Science Editor Brian Johnson explains what a falling star is and why it shoots through the sky.
Star is a huge, shining ball in space that produces a tremendous amount of light and other forms of energy. The sun is a star, and it supplies Earth with light and heat energy. The stars look like twinkling points of light—except for the sun. The sun looks like a ball because it is much closer to Earth than any other star.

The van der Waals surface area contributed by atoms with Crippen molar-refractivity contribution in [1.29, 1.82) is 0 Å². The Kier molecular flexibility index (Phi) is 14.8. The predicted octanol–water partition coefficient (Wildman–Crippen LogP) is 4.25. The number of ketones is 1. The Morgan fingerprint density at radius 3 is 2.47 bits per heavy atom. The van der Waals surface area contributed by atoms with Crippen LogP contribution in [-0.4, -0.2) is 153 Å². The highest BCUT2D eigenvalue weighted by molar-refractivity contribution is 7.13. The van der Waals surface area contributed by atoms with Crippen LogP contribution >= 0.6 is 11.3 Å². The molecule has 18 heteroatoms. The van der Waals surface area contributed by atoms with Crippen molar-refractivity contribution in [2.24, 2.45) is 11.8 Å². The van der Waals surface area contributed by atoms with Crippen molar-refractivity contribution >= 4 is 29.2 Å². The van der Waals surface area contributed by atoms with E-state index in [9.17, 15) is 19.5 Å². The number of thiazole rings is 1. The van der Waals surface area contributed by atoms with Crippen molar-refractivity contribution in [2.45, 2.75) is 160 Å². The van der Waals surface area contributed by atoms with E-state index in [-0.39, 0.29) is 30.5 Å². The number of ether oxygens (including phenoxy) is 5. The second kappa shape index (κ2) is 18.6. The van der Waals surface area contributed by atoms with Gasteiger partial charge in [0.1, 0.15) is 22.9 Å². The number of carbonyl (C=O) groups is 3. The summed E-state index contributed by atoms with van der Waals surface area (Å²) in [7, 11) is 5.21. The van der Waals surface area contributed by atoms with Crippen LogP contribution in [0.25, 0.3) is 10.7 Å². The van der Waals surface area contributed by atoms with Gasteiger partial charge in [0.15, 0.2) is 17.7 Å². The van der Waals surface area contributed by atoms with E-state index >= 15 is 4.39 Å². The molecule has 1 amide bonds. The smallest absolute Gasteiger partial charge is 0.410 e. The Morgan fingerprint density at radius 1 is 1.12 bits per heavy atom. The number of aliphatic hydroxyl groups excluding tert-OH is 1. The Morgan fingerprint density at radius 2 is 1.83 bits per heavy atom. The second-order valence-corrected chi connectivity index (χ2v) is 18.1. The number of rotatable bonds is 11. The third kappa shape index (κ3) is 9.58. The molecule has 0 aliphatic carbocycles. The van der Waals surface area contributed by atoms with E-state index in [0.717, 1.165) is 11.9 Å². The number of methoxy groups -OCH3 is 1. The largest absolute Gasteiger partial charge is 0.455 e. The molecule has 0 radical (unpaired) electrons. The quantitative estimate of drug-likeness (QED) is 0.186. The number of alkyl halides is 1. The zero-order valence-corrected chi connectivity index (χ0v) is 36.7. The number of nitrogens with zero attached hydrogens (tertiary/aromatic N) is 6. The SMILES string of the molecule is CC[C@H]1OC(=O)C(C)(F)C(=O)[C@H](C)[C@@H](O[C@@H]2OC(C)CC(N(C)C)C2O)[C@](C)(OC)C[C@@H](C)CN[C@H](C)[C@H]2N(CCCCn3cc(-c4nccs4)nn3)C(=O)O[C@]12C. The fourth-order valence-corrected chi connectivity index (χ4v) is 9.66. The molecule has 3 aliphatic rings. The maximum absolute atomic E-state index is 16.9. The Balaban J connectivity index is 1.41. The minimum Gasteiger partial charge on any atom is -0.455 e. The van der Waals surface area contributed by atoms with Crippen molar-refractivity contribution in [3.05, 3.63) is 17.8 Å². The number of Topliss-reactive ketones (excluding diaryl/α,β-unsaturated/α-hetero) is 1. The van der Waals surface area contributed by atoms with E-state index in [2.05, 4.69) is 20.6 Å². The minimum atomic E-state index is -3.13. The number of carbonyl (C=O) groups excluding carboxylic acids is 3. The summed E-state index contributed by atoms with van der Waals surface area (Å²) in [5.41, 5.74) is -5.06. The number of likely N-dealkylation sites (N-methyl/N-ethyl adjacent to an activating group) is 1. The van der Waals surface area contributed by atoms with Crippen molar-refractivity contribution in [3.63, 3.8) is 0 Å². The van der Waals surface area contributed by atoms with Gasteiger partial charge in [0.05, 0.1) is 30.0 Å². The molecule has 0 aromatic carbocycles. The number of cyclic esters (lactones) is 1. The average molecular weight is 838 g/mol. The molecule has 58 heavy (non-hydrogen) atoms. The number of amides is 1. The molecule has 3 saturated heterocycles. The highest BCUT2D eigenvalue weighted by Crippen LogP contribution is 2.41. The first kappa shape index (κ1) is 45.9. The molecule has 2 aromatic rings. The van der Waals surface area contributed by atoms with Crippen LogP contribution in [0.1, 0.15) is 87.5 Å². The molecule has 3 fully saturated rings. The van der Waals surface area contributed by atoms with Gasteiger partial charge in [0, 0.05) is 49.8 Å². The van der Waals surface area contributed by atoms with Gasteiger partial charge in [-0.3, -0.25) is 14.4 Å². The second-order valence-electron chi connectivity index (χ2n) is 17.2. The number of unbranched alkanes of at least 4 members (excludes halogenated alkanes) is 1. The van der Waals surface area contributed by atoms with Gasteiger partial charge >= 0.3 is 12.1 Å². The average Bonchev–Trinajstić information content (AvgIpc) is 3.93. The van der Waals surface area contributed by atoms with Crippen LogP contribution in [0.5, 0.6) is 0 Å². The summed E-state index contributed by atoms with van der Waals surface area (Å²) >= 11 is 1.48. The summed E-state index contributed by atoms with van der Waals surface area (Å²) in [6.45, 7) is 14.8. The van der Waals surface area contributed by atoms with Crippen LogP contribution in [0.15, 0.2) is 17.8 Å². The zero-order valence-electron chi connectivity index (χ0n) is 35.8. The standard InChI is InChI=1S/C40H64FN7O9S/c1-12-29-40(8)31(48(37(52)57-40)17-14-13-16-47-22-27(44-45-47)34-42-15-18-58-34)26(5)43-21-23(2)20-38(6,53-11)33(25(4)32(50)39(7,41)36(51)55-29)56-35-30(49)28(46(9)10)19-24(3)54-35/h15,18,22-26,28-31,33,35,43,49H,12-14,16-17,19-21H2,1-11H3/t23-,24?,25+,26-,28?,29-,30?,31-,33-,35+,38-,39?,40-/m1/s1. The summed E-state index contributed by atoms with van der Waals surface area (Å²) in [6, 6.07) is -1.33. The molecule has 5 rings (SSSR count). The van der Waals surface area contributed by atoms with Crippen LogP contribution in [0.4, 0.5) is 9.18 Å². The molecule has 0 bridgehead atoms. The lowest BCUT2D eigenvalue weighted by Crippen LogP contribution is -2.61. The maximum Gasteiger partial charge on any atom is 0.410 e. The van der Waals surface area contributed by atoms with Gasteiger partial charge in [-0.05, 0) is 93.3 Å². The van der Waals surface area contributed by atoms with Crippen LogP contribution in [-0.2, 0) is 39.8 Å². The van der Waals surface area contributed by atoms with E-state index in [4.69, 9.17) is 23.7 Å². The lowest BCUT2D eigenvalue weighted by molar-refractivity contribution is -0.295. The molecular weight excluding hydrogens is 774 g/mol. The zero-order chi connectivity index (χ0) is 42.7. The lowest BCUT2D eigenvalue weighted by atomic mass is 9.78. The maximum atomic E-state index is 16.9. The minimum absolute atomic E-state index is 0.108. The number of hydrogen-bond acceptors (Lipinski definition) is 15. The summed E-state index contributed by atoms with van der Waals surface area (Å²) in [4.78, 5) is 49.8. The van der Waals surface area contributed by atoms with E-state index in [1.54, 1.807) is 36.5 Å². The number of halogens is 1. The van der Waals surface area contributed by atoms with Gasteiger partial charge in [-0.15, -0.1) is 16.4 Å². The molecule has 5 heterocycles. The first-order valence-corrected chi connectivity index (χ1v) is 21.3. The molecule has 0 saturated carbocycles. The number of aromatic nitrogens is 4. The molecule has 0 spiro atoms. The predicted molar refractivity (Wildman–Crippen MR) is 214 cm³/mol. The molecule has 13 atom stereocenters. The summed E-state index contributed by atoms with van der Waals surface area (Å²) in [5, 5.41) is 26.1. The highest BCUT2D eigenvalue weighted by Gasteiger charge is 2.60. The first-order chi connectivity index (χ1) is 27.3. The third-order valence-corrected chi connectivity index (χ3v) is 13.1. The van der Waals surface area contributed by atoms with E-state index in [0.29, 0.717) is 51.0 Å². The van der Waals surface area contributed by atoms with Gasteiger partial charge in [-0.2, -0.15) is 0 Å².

The sun and most other stars are made of gas and a hot, gaslike substance known as plasma. But some stars, called white dwarfs and neutron stars, consist of tightly packed atoms or subatomic particles. These stars are therefore much more dense than anything on Earth.Stars come in many sizes. The sun's radius (distance from its center to its surface) is about 432,000 miles (695,500 kilometers). But astronomers classify the sun as a dwarf because other kinds of stars are much bigger. Some of the stars known as supergiants have a radius about 1,000 times that of the sun. The smallest stars are the neutron stars, some of which have a radius of only about 6 miles (10 kilometers).
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